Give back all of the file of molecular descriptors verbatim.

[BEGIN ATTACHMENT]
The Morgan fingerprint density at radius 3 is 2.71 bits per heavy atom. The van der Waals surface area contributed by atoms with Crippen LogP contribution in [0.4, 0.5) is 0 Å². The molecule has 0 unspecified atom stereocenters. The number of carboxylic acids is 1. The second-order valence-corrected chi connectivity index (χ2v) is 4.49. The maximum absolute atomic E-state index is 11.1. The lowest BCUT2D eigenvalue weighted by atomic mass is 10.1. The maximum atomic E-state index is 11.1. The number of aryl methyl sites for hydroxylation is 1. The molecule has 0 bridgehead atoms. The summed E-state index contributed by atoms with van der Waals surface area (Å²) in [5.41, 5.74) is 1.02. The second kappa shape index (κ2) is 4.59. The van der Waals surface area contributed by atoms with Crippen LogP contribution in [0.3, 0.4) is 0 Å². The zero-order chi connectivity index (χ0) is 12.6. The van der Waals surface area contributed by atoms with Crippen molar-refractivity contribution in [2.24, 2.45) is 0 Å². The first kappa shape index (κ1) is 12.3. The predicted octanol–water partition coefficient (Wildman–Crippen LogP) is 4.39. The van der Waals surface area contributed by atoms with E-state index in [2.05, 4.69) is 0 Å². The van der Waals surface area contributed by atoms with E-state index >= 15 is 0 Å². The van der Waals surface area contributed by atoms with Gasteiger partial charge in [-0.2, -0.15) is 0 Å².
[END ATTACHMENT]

The Morgan fingerprint density at radius 3 is 2.71 bits per heavy atom. The van der Waals surface area contributed by atoms with Crippen LogP contribution in [0.4, 0.5) is 0 Å². The molecule has 0 unspecified atom stereocenters. The number of carboxylic acids is 1. The second-order valence-corrected chi connectivity index (χ2v) is 4.49. The maximum absolute atomic E-state index is 11.1. The lowest BCUT2D eigenvalue weighted by atomic mass is 10.1. The maximum atomic E-state index is 11.1. The number of aryl methyl sites for hydroxylation is 1. The molecule has 0 bridgehead atoms. The summed E-state index contributed by atoms with van der Waals surface area (Å²) in [5.41, 5.74) is 1.02. The second kappa shape index (κ2) is 4.59. The van der Waals surface area contributed by atoms with Crippen LogP contribution in [0.3, 0.4) is 0 Å². The zero-order chi connectivity index (χ0) is 12.6. The van der Waals surface area contributed by atoms with Crippen molar-refractivity contribution in [2.24, 2.45) is 0 Å². The first kappa shape index (κ1) is 12.3. The predicted octanol–water partition coefficient (Wildman–Crippen LogP) is 4.39. The van der Waals surface area contributed by atoms with E-state index in [2.05, 4.69) is 0 Å². The van der Waals surface area contributed by atoms with E-state index >= 15 is 0 Å². The van der Waals surface area contributed by atoms with Gasteiger partial charge in [-0.2, -0.15) is 0 Å².